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Definition of diethylhexylphthalate(DEHP):
Diethylhexylphthalate belongs to the family of phthalates: industrial chemicals used as plasticizers, softeners, adhesives or solvents used by a variety of industries. They are used in PVC, paints, printing inks, cosmetics, coatings of cars,...[1].
This is the common definition for diethylhexylphthalate(DEHP), other definitions can be discussed in the article



In 1997, 476.000 tonnes of DEHP were used in the EU. These large quantities cause large amounts of DEHP to spread in the environment. DEHP is found in all environmental compartments, including remote areas. It mainly enters the marine environment through waste water from production sites, and through leakage from end products[1].

DEHP has a low water solubility (0,003 mg/l), a very low tendency to vaporize and a high adsorption rate to particles. DEHP is a very stable chemical, it takes 2000 years to degrade it by inorganic mechanisms. It can however more easily be biodegraded. In areas with a high amount of biomass, the environmental half-life of DEHP is 50 days.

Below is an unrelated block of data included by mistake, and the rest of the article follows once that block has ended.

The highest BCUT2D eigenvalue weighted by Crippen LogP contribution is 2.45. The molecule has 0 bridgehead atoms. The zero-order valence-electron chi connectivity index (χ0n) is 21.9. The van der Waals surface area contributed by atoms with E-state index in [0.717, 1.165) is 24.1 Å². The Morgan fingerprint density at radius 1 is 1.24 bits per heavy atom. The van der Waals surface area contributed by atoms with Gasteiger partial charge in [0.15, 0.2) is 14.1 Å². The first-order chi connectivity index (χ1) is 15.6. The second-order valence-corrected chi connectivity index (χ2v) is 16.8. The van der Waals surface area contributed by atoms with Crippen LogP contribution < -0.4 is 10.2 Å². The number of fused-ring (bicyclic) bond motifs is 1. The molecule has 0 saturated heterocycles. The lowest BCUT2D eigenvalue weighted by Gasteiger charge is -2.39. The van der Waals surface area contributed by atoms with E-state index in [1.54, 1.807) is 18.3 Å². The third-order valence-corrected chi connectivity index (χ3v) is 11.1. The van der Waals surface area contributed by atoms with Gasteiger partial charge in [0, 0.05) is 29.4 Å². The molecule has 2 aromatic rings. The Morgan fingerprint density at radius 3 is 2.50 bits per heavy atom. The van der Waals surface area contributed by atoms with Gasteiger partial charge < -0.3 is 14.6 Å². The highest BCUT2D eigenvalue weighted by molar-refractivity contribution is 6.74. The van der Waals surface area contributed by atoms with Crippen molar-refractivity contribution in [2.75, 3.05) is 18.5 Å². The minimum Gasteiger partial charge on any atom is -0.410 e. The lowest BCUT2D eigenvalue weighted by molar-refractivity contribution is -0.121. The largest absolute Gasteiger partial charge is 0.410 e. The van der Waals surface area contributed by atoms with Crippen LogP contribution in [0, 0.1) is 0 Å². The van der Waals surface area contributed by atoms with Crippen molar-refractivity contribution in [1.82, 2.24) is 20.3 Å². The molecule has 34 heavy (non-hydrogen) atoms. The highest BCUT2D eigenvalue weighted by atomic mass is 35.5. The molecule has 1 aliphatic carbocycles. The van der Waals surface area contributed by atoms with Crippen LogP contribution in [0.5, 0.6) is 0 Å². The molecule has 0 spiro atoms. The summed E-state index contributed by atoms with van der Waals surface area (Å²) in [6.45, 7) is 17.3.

DEHP has a tendency to bioaccumulate. It mainly accumulates through direct uptake from the water and not by food intake. Therefore, there is little risk for biomagnification through food chains as zooplankton and fish usually contain the same DEHP concentration. There might however be risks for sea birds and marine mammals which eat large amounts of molluscs, crustaceans (particularly krill).

Concentrations above 0,1 mg/l cause acute toxicity in algae, invertebrates and fish. Long term exposure to concentrations above 3 µg/l might cause endocrine disrupting effects in fish. Concentrations of 0,01 µg/l might influence the population sex ratio. DEHP might display an anti-estrogenic activity leading to a reduced vitellogenin content in females and other detrimental effects. It has also been shown to have an anti-estrogenic and anti-androgenic activity in rats.

Concentrations measured in estuaries range usually between 0,05 µg/l and 2µg/l. These concentrations might already pose problems for certain marine organisms. Concentrations in the sediments of estuaries and fjords are between 0,0116 mg/kg and 16 mg/kg dry weight. [1]

Environmental standards and legislation

Included in the OSPAR list of substances of priority action

Included in the water framework list of priority substances

See also

OSPAR background document on phthalates


  1. 1,0 1,1 1,2 OSPAR Commission, 2006: OSPAR background document on phthalates